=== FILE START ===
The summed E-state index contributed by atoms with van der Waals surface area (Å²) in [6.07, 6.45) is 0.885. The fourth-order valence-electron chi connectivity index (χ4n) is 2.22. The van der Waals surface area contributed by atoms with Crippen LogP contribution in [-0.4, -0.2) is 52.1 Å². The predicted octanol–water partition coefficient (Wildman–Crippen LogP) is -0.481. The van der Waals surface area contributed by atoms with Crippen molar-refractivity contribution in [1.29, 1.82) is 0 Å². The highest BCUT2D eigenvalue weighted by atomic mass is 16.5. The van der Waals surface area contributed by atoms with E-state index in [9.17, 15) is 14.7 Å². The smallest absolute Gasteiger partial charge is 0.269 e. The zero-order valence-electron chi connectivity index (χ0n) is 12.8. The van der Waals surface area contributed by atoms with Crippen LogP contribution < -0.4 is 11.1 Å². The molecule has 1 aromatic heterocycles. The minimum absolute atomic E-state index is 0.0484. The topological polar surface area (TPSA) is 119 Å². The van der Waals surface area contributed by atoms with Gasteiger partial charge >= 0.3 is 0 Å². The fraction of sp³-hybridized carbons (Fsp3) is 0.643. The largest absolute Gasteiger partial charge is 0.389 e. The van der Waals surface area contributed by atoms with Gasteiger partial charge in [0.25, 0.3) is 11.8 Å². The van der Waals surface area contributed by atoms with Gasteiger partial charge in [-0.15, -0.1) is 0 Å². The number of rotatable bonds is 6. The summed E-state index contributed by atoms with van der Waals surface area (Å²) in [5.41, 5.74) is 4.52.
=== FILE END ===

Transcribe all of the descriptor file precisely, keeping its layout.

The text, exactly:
The summed E-state index contributed by atoms with van der Waals surface area (Å²) in [6.07, 6.45) is 0.885. The fourth-order valence-electron chi connectivity index (χ4n) is 2.22. The van der Waals surface area contributed by atoms with Crippen LogP contribution in [-0.4, -0.2) is 52.1 Å². The predicted octanol–water partition coefficient (Wildman–Crippen LogP) is -0.481. The van der Waals surface area contributed by atoms with Crippen molar-refractivity contribution in [1.29, 1.82) is 0 Å². The highest BCUT2D eigenvalue weighted by atomic mass is 16.5. The van der Waals surface area contributed by atoms with E-state index in [9.17, 15) is 14.7 Å². The smallest absolute Gasteiger partial charge is 0.269 e. The zero-order valence-electron chi connectivity index (χ0n) is 12.8. The van der Waals surface area contributed by atoms with Crippen LogP contribution < -0.4 is 11.1 Å². The molecule has 1 aromatic heterocycles. The minimum absolute atomic E-state index is 0.0484. The topological polar surface area (TPSA) is 119 Å². The van der Waals surface area contributed by atoms with Gasteiger partial charge >= 0.3 is 0 Å². The fraction of sp³-hybridized carbons (Fsp3) is 0.643. The largest absolute Gasteiger partial charge is 0.389 e. The van der Waals surface area contributed by atoms with Gasteiger partial charge in [0.25, 0.3) is 11.8 Å². The van der Waals surface area contributed by atoms with Gasteiger partial charge in [-0.15, -0.1) is 0 Å². The number of rotatable bonds is 6. The summed E-state index contributed by atoms with van der Waals surface area (Å²) in [5.41, 5.74) is 4.52.